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Two lawsuits put federal hemp definition in the spotlight.
In both cases, the hemp entities are making the case that hemp products comply with the 2018 Farm Bill so long as they don’t exceed 0.3% delta-9 THC. Anything that tries to stray from that is undermining federal law, they argue.
In Arkansas, a new ruling could have major implications for other states. In short, a federal judge agreed with several hemp companies that sought to block the implementation of Senate Bill 358, now known as Act 629, which banned hemp products containing cannabinoids produced through synthetic chemical processes, such as delta-8 and delta-10 THC. These companies argue that the bill conflicts with the federal 2018 Farm Bill.
Now, a group in Virginia is challenging the state’s limits on hemp products. A new law went into effect on July 1 that sets the legal limit for hemp products at 0.3% total THC and 2 mg per package, which the plaintiffs argue is at odds with the federal definition of hemp.
The timing of these lawsuits is important with the 2023 Farm Bill discussions already underway. Pressure is building for the bill to clarify the definition of hemp that was included in the last Farm Bill, which has led to a patchwork of regulatory approaches from state to state when it comes to hemp products and their cannabinoid contents.
California AG sues 9 companies over hemp violations.
California Attorney General Rob Bonta filed a lawsuit on Friday against companies “selling illegal inhalable hemp products in violation of Assembly Bill 45, failing to include warnings required by Proposition 65 for all commercial industrial hemp products, and engaging in unfair business practices.”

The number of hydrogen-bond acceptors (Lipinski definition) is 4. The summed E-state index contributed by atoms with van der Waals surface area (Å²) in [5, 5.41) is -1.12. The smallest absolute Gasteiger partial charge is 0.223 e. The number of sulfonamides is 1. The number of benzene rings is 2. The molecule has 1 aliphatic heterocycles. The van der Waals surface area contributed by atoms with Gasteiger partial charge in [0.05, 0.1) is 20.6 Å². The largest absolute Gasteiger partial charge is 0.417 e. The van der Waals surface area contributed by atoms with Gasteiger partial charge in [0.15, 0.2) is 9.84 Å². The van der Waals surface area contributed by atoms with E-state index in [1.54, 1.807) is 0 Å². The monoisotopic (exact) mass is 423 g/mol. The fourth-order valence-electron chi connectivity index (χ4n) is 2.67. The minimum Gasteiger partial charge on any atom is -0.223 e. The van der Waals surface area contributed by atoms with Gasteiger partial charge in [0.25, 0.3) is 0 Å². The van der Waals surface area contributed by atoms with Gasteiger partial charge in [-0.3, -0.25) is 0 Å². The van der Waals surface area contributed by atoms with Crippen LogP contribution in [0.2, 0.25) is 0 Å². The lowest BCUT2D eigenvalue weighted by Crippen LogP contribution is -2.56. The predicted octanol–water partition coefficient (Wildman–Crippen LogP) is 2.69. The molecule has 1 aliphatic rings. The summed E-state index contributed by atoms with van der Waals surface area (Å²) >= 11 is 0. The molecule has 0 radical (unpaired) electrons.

Prop 65 bars companies from exposing residents to carcinogens. Some of these products included beta-Myrcene, a carcinogen.
“I want to be clear: The sales of industrial hemp products that do not comply with California law, and the illegal sale of inhalable hemp in California will not be tolerated,” Bonta said in a statement. “The dangers of these products must be communicated for sale to the public, and the sale of all industrial hemp inhalable products must cease altogether. The California Department of Justice will continue to protect the legitimate businesses who are operating responsibly in this space. There is no room for illegal inhalable hemp products in our state.”
G.E.T. Agriculture LTD
The Hempacco Company, Inc.
Cheef Holdings (Cheef Botanicals)
IHF Online LLC (Industrial Hemp Farms)
Eagle Moon Hemp, LLC (Eagle Moon Hemp)
Eagle Moon Farm, LLC (Eagle Moon Farm)
EMH Wholesale, LLC (EMH)
Berkshire CBD dba Cannaflower (Cannaflower)
Berkshire Farm Collective (Berkshire)
New Jersey meeting recap: Expanded edibles, hefty fines.
The state’s Cannabis Regulatory Commission (CRC) met on Friday with a hefty agenda, but two outcomes stood out:
First, the CRC proposed expanded rules for edibles. Things like baked goods and THC-infused beverages would be allowed in the state’s medical and adult use markets. Initial rules only allowed products like lozenges and gummies.
While the rules could take six months to be finalized, regulators moved to waive some red tape that will let new products hit the state’s market much sooner.
Second, two MSOs were hit with major fines. Terrascend, regulators said, sent patients to the adult use menu of products. Regulators said that the company had five such complaints, and Commission Chair Dianna Houenou proposed a $100,000 fine (rules allow her to do so).
The steeper fine would “reflect the serious nature” of not prioritizing patients, she said. Vice Chair Sam Delgado pushed back, calling the proposed amount “extremely shocking,” but it passed 3-1.
The CRC voted 3-1 to fine Columbia Care $50,000 for a nearly two-week delay in filing its labor peace agreement.
This content was originally published here.